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Genealogy: Butler Co. Nebraska USA

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Can you identify the location or group for this Unknown Group Photo? Possibly Old St. Francis Church, Center Township

Butler County needs a new coordinator. Please contact the State Coordinator to volunteer.

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Brief History of Butler Co.

Various indigenous peoples inhabited Nebraska by 8000 BC. In the 1800's semi-sedentary Indian tribes, most notably the Ponca, Omaha, Oto, and Pawnee, lived in eastern and central Nebraska. They lived on the Platte river from before the 16th to the latter part of the 19th century.
They spoke a language of the Caddoan stock, and lived by farming and hunting, raising corn, squash and beans and hunting grazing animals principally the bison. In their permanent villages they lived in large earth-covered lodges, but on bison hunts they used skin tepees (tipis). For hunting, travel and transport they used horses obtained in 1600's and 1700's from the Spanish settlements in the southwest. In the 1800's, the Pawnee tribe was composed of relatively independent bands--the Kitkehahki, Chaui, Pitahauerat and Skidi--each divided into more or less kinship villages with hereditary chiefs and priests. They had a lineage & kinship system (of the Crow style), matrilineal descent and matrilocal residence after marriage, which was contracted for a given couple by their maternal uncles. Class distinctions favored chiefs, priests and medicine men or shamans. The Pawnee religion was elaborate including star symbolism and human captive sacrifice. Pawnee culture was broken by the start of the 1900's and the population reduced to less than 1000. Ref: EB vol 17, 1956 edition, pg 406.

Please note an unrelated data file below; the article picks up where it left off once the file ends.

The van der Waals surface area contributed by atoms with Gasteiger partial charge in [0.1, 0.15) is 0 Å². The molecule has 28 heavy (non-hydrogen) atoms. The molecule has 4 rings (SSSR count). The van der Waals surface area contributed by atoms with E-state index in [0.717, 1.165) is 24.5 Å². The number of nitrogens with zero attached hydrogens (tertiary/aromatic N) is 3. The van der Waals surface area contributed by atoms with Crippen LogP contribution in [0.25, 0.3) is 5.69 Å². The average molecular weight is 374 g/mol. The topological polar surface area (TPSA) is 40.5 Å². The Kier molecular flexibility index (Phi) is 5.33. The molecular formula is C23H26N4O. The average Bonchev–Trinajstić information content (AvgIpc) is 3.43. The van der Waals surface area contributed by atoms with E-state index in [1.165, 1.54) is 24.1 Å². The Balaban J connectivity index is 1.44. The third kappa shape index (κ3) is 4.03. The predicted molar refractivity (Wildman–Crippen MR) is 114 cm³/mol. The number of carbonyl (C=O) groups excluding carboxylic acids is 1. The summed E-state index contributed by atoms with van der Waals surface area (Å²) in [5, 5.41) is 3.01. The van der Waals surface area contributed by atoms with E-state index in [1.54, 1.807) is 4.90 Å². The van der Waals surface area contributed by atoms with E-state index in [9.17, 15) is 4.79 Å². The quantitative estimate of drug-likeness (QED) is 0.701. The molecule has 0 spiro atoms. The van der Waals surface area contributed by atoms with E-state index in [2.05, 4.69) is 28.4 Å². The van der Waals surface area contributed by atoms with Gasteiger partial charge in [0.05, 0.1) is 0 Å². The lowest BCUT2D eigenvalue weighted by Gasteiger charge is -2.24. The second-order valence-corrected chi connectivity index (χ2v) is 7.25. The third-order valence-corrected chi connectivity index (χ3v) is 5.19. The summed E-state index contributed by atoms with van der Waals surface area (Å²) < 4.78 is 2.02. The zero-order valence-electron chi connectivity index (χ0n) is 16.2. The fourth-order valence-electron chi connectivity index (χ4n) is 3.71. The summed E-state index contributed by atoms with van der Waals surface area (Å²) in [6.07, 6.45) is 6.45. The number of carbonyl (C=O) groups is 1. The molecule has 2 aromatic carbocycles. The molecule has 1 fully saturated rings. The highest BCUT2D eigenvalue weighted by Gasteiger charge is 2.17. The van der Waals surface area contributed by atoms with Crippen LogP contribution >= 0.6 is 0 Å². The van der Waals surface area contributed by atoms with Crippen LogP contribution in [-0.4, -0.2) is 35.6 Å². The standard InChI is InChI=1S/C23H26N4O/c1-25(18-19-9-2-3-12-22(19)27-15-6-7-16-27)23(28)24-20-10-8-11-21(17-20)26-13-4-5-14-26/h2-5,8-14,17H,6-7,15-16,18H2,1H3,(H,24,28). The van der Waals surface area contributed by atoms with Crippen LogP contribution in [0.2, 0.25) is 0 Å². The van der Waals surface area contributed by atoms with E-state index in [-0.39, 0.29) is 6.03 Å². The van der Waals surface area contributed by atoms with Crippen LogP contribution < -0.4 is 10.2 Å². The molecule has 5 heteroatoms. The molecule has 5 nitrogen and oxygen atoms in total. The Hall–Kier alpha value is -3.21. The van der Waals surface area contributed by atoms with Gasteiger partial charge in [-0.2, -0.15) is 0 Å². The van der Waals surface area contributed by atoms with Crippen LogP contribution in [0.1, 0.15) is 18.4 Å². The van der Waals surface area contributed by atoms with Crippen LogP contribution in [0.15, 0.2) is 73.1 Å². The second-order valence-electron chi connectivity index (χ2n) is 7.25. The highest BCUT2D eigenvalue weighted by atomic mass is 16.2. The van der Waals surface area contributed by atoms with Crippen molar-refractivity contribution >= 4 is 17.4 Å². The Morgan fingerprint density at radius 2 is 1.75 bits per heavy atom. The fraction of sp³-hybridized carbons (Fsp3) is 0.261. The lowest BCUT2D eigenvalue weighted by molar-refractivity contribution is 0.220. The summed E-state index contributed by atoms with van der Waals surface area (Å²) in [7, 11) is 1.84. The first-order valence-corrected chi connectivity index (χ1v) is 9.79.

These early Pawnee (view photo) anciently lived on Skull Creek, near the spot where Linwood now stands; there they were frequently pounced upon by their murderous and out-numbering foe, the Sioux, their wick-i-ups demolished and their squaws and papooses strewn around the village, mangled and dead. It is said by the "old men" of the Kittikoraks that not many generations ago the Pawnees were more powerful than the Sioux. Kittikorak's band lived for many years upon the present site of the Savannah, which might have been chosen because it was a watering-place for bison and other game.


Butler County was named "William Orlando Butler of Kentucky, a military hero during the war with Mexico, who declined to be the first territorial governor of Nebraska," according to a local historian. The county seat, David City, was named for William David [or Mrs. Wm. Miles née David[s], owner of the land where David City was built. Butler County is located in the east-central part of Nebr., lying about fifty-one miles west of the Missouri River. Its northern border is washed by the Great Platte River. It has a climate cool enough for wheat and all northern productions, and sufficiently mild for the growth of fruit, vegetables and coarser cereals of southern localities.
To the southward and eastward lie the beautiful and charming valleys of the Big Blue and the Oak, marked in summer time by a thread-like continuation of green groves and plum thickets, winding in and out and through the treeless plains.
In 1714, Etienne Venyard de Bourgmont (Fr.) reached the mouth of the Platte river; in 1720, Col. Pedro de Villasur (Sp.) and his party were killed by Pawnee along the Platte; and in 1739-40, Peter and Paul Mallet (Fr.) crossed the Platte region from east to west. These adventurers probably did not stop in Butler Co.